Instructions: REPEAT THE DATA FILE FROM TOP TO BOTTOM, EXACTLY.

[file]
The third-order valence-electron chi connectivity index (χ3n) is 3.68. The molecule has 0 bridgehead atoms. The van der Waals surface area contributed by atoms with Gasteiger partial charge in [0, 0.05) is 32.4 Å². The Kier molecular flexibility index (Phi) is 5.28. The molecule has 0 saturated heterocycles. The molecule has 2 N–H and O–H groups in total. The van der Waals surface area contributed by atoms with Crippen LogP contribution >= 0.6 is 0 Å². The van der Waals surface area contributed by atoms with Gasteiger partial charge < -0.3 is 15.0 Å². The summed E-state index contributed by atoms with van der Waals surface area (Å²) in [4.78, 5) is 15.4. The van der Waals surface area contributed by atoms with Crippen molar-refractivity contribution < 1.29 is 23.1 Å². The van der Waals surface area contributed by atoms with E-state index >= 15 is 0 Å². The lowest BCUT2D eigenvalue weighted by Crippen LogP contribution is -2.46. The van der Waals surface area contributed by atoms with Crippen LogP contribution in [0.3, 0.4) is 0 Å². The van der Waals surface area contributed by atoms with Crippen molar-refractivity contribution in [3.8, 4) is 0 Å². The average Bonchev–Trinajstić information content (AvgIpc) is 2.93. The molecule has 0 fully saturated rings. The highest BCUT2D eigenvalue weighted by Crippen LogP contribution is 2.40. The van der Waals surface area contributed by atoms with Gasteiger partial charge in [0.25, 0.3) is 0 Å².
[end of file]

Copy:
The third-order valence-electron chi connectivity index (χ3n) is 3.68. The molecule has 0 bridgehead atoms. The van der Waals surface area contributed by atoms with Gasteiger partial charge in [0, 0.05) is 32.4 Å². The Kier molecular flexibility index (Phi) is 5.28. The molecule has 0 saturated heterocycles. The molecule has 2 N–H and O–H groups in total. The van der Waals surface area contributed by atoms with Crippen LogP contribution >= 0.6 is 0 Å². The van der Waals surface area contributed by atoms with Gasteiger partial charge < -0.3 is 15.0 Å². The summed E-state index contributed by atoms with van der Waals surface area (Å²) in [4.78, 5) is 15.4. The van der Waals surface area contributed by atoms with Crippen molar-refractivity contribution < 1.29 is 23.1 Å². The van der Waals surface area contributed by atoms with E-state index >= 15 is 0 Å². The lowest BCUT2D eigenvalue weighted by Crippen LogP contribution is -2.46. The van der Waals surface area contributed by atoms with Crippen LogP contribution in [0.3, 0.4) is 0 Å². The van der Waals surface area contributed by atoms with Crippen molar-refractivity contribution in [3.8, 4) is 0 Å². The average Bonchev–Trinajstić information content (AvgIpc) is 2.93. The molecule has 0 fully saturated rings. The highest BCUT2D eigenvalue weighted by Crippen LogP contribution is 2.40. The van der Waals surface area contributed by atoms with Gasteiger partial charge in [0.25, 0.3) is 0 Å².